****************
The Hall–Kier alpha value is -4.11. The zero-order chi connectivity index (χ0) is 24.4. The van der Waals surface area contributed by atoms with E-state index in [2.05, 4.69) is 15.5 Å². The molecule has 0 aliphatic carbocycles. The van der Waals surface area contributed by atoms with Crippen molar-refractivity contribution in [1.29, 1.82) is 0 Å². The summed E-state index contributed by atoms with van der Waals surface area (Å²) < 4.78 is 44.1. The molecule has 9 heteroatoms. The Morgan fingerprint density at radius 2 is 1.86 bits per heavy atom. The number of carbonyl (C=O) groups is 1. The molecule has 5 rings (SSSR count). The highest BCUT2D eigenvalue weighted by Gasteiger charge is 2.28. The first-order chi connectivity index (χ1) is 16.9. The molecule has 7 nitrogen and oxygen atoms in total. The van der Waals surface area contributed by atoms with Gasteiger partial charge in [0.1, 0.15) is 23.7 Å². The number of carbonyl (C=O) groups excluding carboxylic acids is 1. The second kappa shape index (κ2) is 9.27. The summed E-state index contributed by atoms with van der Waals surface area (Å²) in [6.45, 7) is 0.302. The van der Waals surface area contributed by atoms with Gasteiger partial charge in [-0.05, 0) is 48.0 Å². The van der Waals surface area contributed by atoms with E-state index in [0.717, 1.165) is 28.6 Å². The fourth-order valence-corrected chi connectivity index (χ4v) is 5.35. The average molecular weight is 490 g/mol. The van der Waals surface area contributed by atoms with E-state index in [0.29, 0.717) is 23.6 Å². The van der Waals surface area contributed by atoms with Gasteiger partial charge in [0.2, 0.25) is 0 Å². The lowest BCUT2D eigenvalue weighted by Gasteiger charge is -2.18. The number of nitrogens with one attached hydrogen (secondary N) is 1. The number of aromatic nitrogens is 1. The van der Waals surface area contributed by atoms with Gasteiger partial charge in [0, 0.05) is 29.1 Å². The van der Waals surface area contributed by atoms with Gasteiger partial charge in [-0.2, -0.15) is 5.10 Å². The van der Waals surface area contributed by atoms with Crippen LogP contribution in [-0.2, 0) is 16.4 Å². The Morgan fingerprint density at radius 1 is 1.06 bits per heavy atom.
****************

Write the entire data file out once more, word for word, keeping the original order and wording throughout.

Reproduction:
The Hall–Kier alpha value is -4.11. The zero-order chi connectivity index (χ0) is 24.4. The van der Waals surface area contributed by atoms with E-state index in [2.05, 4.69) is 15.5 Å². The molecule has 0 aliphatic carbocycles. The van der Waals surface area contributed by atoms with Crippen molar-refractivity contribution in [1.29, 1.82) is 0 Å². The summed E-state index contributed by atoms with van der Waals surface area (Å²) < 4.78 is 44.1. The molecule has 9 heteroatoms. The Morgan fingerprint density at radius 2 is 1.86 bits per heavy atom. The number of carbonyl (C=O) groups is 1. The molecule has 5 rings (SSSR count). The highest BCUT2D eigenvalue weighted by Gasteiger charge is 2.28. The first-order chi connectivity index (χ1) is 16.9. The molecule has 7 nitrogen and oxygen atoms in total. The van der Waals surface area contributed by atoms with Gasteiger partial charge in [0.1, 0.15) is 23.7 Å². The number of carbonyl (C=O) groups excluding carboxylic acids is 1. The second kappa shape index (κ2) is 9.27. The summed E-state index contributed by atoms with van der Waals surface area (Å²) in [6.45, 7) is 0.302. The van der Waals surface area contributed by atoms with Gasteiger partial charge in [-0.05, 0) is 48.0 Å². The van der Waals surface area contributed by atoms with E-state index in [0.717, 1.165) is 28.6 Å². The fourth-order valence-corrected chi connectivity index (χ4v) is 5.35. The average molecular weight is 490 g/mol. The van der Waals surface area contributed by atoms with E-state index in [0.29, 0.717) is 23.6 Å². The van der Waals surface area contributed by atoms with Gasteiger partial charge in [0.2, 0.25) is 0 Å². The lowest BCUT2D eigenvalue weighted by Gasteiger charge is -2.18. The number of nitrogens with one attached hydrogen (secondary N) is 1. The number of aromatic nitrogens is 1. The van der Waals surface area contributed by atoms with Gasteiger partial charge in [0, 0.05) is 29.1 Å². The van der Waals surface area contributed by atoms with Gasteiger partial charge in [-0.2, -0.15) is 5.10 Å². The van der Waals surface area contributed by atoms with Crippen LogP contribution in [-0.2, 0) is 16.4 Å². The Morgan fingerprint density at radius 1 is 1.06 bits per heavy atom.